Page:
A Republican lawmaker wants the state to hire a private company to oversee and administer Arizona’s voucher program and wants State Treasurer Kimberly Yee, not the newly elected Democratic superintendent, to choose the vendor.
Sen. David Livingston’s proposal would sweep oversight of the state’s Empowerment Scholarship Account program from the Department of Education and it’s Democratic leader, Superintendent Kathy Hoffman.
Instead, SB1320 places the responsibility of managing and auditing ESAs in the hands of the treasurer’s office and Yee, a strong ally of the voucher program during her previous tenure as a state representative and senator.
“For a number of years, maybe four or five years, we’ve had problems with administration of the ESA funds at Department of Education. So, we’ve been trying to fix it. It hasn’t been going anywhere,” said Livingston, a Peoria Republican. “We just need somebody else to manage it, and they’re going to use a third party vendor to do it anyhow.”
If lawmakers approve SB1320, Hoffman would be stripped of a key duty of the superintendent’s office after mere months on the job.
Dawn Penich-Thacker, a spokeswoman for Save Our Schools Arizona, said that’d be a mistake.
“It’s taking an education program out of the hands of education experts,” she said. “The ESA program is more than just money moving back and forth.”
Penich-Thacker also said the bill violates the spirit of Proposition 305, when voters rejected a law signed by Gov. Doug Ducey in 2017 that would’ve expanded access to the ESA program to all Arizona students. Save Our Schools Arizona, which was formed to challenge the voucher expansion law, ran a successful campaign to get voters to reject it on the 2018 ballot.
A part of that rejected law would have swept some responsibility for financial oversight of the ESA program from the education department to the treasury.
A full scale sweep of all responsibility for the voucher program isn’t something voters would support either, Penich-Thacker said.
Penich-Thacker also disputed Livingston’s core criticism of the education department. If lawmakers aren’t satisfied with ESA management and oversight, they have only themselves to blame, she said, since the agency’s efforts have been underfunded for years.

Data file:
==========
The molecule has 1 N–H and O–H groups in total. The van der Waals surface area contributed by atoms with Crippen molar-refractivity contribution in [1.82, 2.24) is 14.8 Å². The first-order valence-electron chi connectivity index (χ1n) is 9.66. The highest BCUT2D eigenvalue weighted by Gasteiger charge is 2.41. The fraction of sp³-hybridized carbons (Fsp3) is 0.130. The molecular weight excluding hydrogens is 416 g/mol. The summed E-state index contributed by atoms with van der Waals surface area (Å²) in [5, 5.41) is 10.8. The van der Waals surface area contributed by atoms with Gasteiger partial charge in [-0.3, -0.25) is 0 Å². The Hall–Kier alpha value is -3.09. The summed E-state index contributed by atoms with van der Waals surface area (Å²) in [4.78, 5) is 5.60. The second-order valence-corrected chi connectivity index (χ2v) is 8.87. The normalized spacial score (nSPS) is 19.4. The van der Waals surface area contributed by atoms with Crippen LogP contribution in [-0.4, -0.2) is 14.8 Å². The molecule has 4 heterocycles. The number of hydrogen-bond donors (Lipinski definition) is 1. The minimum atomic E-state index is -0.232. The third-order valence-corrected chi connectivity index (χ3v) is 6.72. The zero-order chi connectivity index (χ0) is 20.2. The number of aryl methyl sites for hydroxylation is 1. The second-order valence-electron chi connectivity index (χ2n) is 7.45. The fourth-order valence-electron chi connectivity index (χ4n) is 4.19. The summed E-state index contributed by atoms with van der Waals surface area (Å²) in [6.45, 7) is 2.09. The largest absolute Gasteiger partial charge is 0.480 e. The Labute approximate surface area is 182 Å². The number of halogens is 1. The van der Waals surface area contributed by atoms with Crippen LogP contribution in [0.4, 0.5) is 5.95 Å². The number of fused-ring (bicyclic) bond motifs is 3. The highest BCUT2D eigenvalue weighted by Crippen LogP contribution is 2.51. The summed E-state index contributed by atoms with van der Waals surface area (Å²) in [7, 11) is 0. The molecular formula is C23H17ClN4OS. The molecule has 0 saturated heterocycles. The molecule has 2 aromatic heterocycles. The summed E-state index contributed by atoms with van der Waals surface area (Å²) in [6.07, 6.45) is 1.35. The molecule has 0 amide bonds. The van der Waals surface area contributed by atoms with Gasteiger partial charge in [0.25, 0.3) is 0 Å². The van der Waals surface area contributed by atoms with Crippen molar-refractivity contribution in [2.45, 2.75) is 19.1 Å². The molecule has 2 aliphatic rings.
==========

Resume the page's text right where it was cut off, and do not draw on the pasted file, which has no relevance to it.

Former Superintendent Diane Douglas highlighted the issue last year. In a letter to Ducey and Republican legislators, sent in December, she accused GOP leaders of handcuffing her staff’s ability to manage the ESA program to a lack of adequate funding.
In all but two years since the voucher program was launched in 2011, lawmakers have allowed the Department of Education to spend less than half of what’s prescribed by law.
“This is the same tactic that the school choice movement uses with public education. You starve them, then you point the finger and say, ‘Why can’t you perform better? … Give [the Department of Education] the money and see what they can accomplish,” Penich-Thacker said.
Livingston dismissed Douglas’ criticism and said the Department of Education hasn’t proven itself worthy of more funding.
“Many of us were disappointed in our former superintendent for saying that, and she knew what our concerns were — that she needed to do a better job, and if they were willing to do a better job, we would be willing to allocate more money,” he said. “And it was one of those, who goes first? And it wasn’t going the direction we want… It’s very hard to put more money into something that isn’t working well.”
Livingston likened the situation to other Republican-led efforts to give more money to high performing schools. That is, the better one performs, the more funding one deserves.
“What a novel concept for anything in education, isn’t it?” Livingston said.
Yee declined to comment through a spokesman. As for Hoffman, spokesman Stefan Swiat said Livingston’s proposal is “unnecessary.”
Livingston said Hoffman is welcome to try and convince him she can do better than her predecessor. He also acknowledged he did not consult the education department before sponsoring SB1320.
“Superintendent Hoffman is welcome to come see me, or send any one of her people to come talk to me and discuss, or she’s willing to come to committee, as always,” he said. “Her and her representatives need to make that case.”
In a statement, Hoffman said she’s forming a task force to examine ways to better the ESA program. She’s invited the governor’s office and the treasurer’s office to join, and Save Our Schools Arizona, the Arizona Chamber of Commerce and former lawmaker Steve Smith, who’s now the state director for the American Federation for Children, which backed the ESA expansion rejected in Prop. 305.
“The aim of the task force is to seek cooperation, an array of perspectives and a variety of solutions in order to determine the best course of action for this program,” Hoffman stated.
SB1320 is scheduled for a hearing in the Senate Finance Committee on Wednesday afternoon.